What is Negation?

  • Dov M. Gabbay
  • Heinrich Wansing

Part of the Applied Logic Series book series (APLS, volume 13)

Table of contents

  1. Front Matter
    Pages i-xi
  2. Models, Relevance and Impossibility

  3. Paraconsistency, Partiality and Logic Programming

    1. Front Matter
      Pages 87-87
    2. Dov Gabbay, Anthony Hunter
      Pages 89-100
  4. Absurdity, Falsity and Refutability

    1. Front Matter
      Pages 183-183
    2. Michael Hand
      Pages 185-198
    3. Neil Tennant
      Pages 199-222
    4. Heinrich Wansing
      Pages 223-238
  5. Negations, Natural Language and the Liar

    1. Front Matter
      Pages 239-239
    2. M. La Palme Reyes, J. Macnamara, G. E. Reyes, H. Zolfaghari
      Pages 241-260
    3. Richard Sylvan
      Pages 299-324
  6. Back Matter
    Pages 325-335

About this book


The notion of negation is one of the central logical notions. It has been studied since antiquity and has been subjected to thorough investigations in the development of philosophical logic, linguistics, artificial intelligence and logic programming. The properties of negation-in combination with those of other logical operations and structural features of the deducibility relation-serve as gateways among logical systems. Therefore negation plays an important role in selecting logical systems for particular applications. At the moment negation is a 'hot topic', and there is an urgent need for a comprehensive account of this logical key concept. We therefore have asked leading scholars in various branches of logic to contribute to a volume on "What is Negation?". The result is the present neatly focused collection of re­ search papers bringing together different approaches toward a general characteri­ zation of kinds of negation and classifications thereof. The volume is structured into four interrelated thematic parts. Part I is centered around the themes of Models, Relevance and Impossibility. In Chapter 1 (Negation: Two Points of View), Arnon Avron develops two characteri­ zations of negation, one semantic the other proof-theoretic. Interestingly and maybe provokingly, under neither of these accounts intuitionistic negation emerges as a genuine negation. J. Michael Dunn in Chapter 2 (A Comparative Study of Various Model-theoretic Treatments of Negation: A History of Formal Negation) surveys a detailed correspondence-theoretic classifcation of various notions of negation in terms of properties of a binary relation interpreted as incompatibility.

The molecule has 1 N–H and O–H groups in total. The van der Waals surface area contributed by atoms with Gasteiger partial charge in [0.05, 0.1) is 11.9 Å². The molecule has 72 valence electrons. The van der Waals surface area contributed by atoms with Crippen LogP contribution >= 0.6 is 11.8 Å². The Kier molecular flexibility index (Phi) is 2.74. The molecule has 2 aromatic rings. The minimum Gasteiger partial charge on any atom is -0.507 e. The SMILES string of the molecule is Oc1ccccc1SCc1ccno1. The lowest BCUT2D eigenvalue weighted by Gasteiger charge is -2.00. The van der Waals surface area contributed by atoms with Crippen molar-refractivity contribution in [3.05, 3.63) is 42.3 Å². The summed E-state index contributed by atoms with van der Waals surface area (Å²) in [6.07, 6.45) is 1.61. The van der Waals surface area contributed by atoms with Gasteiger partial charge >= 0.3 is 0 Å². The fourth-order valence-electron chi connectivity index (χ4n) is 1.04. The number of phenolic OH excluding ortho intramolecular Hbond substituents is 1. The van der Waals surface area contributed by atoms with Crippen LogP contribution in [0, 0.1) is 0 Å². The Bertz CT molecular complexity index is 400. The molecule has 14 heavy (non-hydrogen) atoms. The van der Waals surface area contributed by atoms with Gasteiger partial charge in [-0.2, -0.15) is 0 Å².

artificial intelligence classification intelligence language linguistics logic modal logic programming

Editors and affiliations

  • Dov M. Gabbay
    • 1
  • Heinrich Wansing
    • 2
  1. 1.King’s CollegeLondonUK
  2. 2.University of LeipzigLeipzigGermany

Bibliographic information

  • DOI
  • Copyright Information Springer Science+Business Media B.V. 1999
  • Publisher Name Springer, Dordrecht
  • eBook Packages Springer Book Archive
  • Print ISBN 978-90-481-5169-1
  • Online ISBN 978-94-015-9309-0
  • Series Print ISSN 1386-2790
  • Buy this book on publisher's site